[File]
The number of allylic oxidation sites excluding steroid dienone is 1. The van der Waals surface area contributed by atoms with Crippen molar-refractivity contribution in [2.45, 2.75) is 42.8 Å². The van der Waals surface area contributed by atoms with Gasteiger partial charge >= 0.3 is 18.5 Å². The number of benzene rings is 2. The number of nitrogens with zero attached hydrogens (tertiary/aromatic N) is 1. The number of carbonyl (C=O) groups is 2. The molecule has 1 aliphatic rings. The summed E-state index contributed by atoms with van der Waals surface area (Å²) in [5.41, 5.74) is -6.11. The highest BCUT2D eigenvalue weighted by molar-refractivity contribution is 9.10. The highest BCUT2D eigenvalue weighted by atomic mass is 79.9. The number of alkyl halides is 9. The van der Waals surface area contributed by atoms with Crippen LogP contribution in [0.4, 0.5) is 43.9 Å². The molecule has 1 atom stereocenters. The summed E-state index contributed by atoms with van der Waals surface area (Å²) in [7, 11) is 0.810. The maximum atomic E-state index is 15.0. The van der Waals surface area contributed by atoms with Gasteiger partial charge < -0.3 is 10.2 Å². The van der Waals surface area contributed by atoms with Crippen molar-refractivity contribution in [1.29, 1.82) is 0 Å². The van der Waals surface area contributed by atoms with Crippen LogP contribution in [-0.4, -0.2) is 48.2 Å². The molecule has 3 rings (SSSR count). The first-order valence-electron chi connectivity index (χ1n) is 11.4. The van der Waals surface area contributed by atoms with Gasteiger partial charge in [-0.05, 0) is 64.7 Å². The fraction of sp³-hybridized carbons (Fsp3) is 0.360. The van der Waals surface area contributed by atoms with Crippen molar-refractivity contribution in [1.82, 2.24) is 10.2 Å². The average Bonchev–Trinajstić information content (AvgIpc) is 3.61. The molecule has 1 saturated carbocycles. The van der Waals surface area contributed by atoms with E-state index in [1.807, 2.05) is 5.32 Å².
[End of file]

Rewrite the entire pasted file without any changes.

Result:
The number of allylic oxidation sites excluding steroid dienone is 1. The van der Waals surface area contributed by atoms with Crippen molar-refractivity contribution in [2.45, 2.75) is 42.8 Å². The van der Waals surface area contributed by atoms with Gasteiger partial charge >= 0.3 is 18.5 Å². The number of benzene rings is 2. The number of nitrogens with zero attached hydrogens (tertiary/aromatic N) is 1. The number of carbonyl (C=O) groups is 2. The molecule has 1 aliphatic rings. The summed E-state index contributed by atoms with van der Waals surface area (Å²) in [5.41, 5.74) is -6.11. The highest BCUT2D eigenvalue weighted by molar-refractivity contribution is 9.10. The highest BCUT2D eigenvalue weighted by atomic mass is 79.9. The number of alkyl halides is 9. The van der Waals surface area contributed by atoms with Crippen LogP contribution in [0.4, 0.5) is 43.9 Å². The molecule has 1 atom stereocenters. The summed E-state index contributed by atoms with van der Waals surface area (Å²) in [7, 11) is 0.810. The maximum atomic E-state index is 15.0. The van der Waals surface area contributed by atoms with Gasteiger partial charge < -0.3 is 10.2 Å². The van der Waals surface area contributed by atoms with Crippen molar-refractivity contribution in [1.29, 1.82) is 0 Å². The van der Waals surface area contributed by atoms with Crippen LogP contribution in [-0.4, -0.2) is 48.2 Å². The molecule has 3 rings (SSSR count). The first-order valence-electron chi connectivity index (χ1n) is 11.4. The van der Waals surface area contributed by atoms with Gasteiger partial charge in [-0.05, 0) is 64.7 Å². The fraction of sp³-hybridized carbons (Fsp3) is 0.360. The van der Waals surface area contributed by atoms with Crippen molar-refractivity contribution in [1.82, 2.24) is 10.2 Å². The average Bonchev–Trinajstić information content (AvgIpc) is 3.61. The molecule has 1 saturated carbocycles. The van der Waals surface area contributed by atoms with E-state index in [1.807, 2.05) is 5.32 Å².